We are working now to privatize two SOEs by selling majority ownership to a private sector investor. Both are 100%-owned by one state-owned holding company which, in turn, is fully-owned by another, even larger SOE holding group. Above them is the local SASAC in the city where the holding companies are both headquartered. No sooner did we start asking the managers how to improve profits then they began to share information on how much additional profit was being left unclaimed - unnecessary commission payments, tax rebates not filed for, revenues booked through unrelated group companies.
In the case of these two companies, the current CEOs have been running the businesses since they were started more than five years ago. They are in their mid-40s and take evident pride in running their businesses as efficiently as any Western manager would. The difference is a lot of the profit they earn is siphoned off through lots of internal layers within the holding group. At the moment, that's of little concern to them. They are ordinary salaried workers giving SASAC precisely what it wants. Giving more would do nothing to advance their careers or fatten their pay packets.
These two CEOs are excited and ambitious to run independent private sector companies that will be free to make and keep as much money as the market and tax laws allow.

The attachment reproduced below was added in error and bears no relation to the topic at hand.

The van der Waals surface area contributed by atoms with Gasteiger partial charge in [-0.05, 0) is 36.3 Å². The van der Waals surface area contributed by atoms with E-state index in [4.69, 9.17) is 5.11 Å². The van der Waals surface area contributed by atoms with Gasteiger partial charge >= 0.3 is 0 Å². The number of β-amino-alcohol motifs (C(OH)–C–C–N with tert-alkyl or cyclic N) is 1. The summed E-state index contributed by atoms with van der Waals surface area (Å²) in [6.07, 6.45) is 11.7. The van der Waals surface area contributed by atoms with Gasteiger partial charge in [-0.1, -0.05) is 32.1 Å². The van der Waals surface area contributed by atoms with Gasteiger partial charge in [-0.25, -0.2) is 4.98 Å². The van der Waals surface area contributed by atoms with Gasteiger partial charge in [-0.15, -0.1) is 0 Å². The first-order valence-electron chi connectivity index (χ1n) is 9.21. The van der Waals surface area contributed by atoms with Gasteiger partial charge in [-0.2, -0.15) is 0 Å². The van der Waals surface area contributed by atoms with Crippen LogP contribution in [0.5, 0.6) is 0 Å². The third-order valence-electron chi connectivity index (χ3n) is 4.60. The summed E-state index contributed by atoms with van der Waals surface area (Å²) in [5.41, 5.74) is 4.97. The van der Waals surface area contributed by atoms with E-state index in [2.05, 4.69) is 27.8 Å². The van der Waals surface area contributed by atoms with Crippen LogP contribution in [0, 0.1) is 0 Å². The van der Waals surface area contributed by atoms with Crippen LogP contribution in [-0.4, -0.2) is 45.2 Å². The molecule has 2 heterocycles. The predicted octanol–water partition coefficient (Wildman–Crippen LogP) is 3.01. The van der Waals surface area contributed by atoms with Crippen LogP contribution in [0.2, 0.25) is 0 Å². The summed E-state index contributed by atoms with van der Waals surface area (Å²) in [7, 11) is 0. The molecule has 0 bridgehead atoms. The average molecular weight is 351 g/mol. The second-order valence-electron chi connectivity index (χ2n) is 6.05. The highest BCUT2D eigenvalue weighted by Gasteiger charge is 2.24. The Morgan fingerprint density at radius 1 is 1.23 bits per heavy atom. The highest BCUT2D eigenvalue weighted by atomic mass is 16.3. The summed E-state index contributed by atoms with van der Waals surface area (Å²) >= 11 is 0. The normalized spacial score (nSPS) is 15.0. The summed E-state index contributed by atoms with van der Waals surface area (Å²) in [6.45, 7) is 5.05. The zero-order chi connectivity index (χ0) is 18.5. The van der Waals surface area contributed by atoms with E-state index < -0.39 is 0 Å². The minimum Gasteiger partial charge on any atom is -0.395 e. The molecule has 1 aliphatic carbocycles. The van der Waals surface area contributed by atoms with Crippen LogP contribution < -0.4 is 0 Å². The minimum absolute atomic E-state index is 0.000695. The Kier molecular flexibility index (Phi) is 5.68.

What's needed isn't restructuring. It's gardening. A new investor will weed out all the unnecessary fees, commissions and chop back the overhead. This reveals the companies' genuine - and impressive - bottom line.
Once spun off, these two subsidiaries should follow a similar path and one day go public. That is the surest way to assure the companies have sufficient access to low-cost capital and finance continued growth. Both companies, with revenues of over $100mn, are growing quickly.
This isn't to say these deals, or any SOE takeover, is as effortless as body-surfing. The privatization process in China is still evolving. Any transaction like this will likely generate some opposition. From whom? And from what level? Both are impossible to say.
A separate concern of mine: there are far too few capable and experience takeover firms active in China. Among those that are around, the level of experience and comfort with buying control of an SOE is not uniformly high. Done right, the new owners would be able to profit from a large gap between the current asset value as calculated using SASAC rules and each company's level of underlying and future profitability. In other words, you buy using NAV but sell later on a p/e multiple.
Making money on that swap, from NAV-to-p/e, is the simple idea at the heart of many of the world's most successful takeovers. Opportunities to do this are now quite rare in the US and Europe, which is one reason the returns for big buyout firms like KKR, Blackstone and Carlyle has generally been trending down over the last 25 years, and why it's harder for Warren Buffett to find the kind of underpriced gems he treasures most.
The best days of takeovers have passed, right? Or should Buffett, Rubenstein, Bonderman and Kravis be booking flights to China?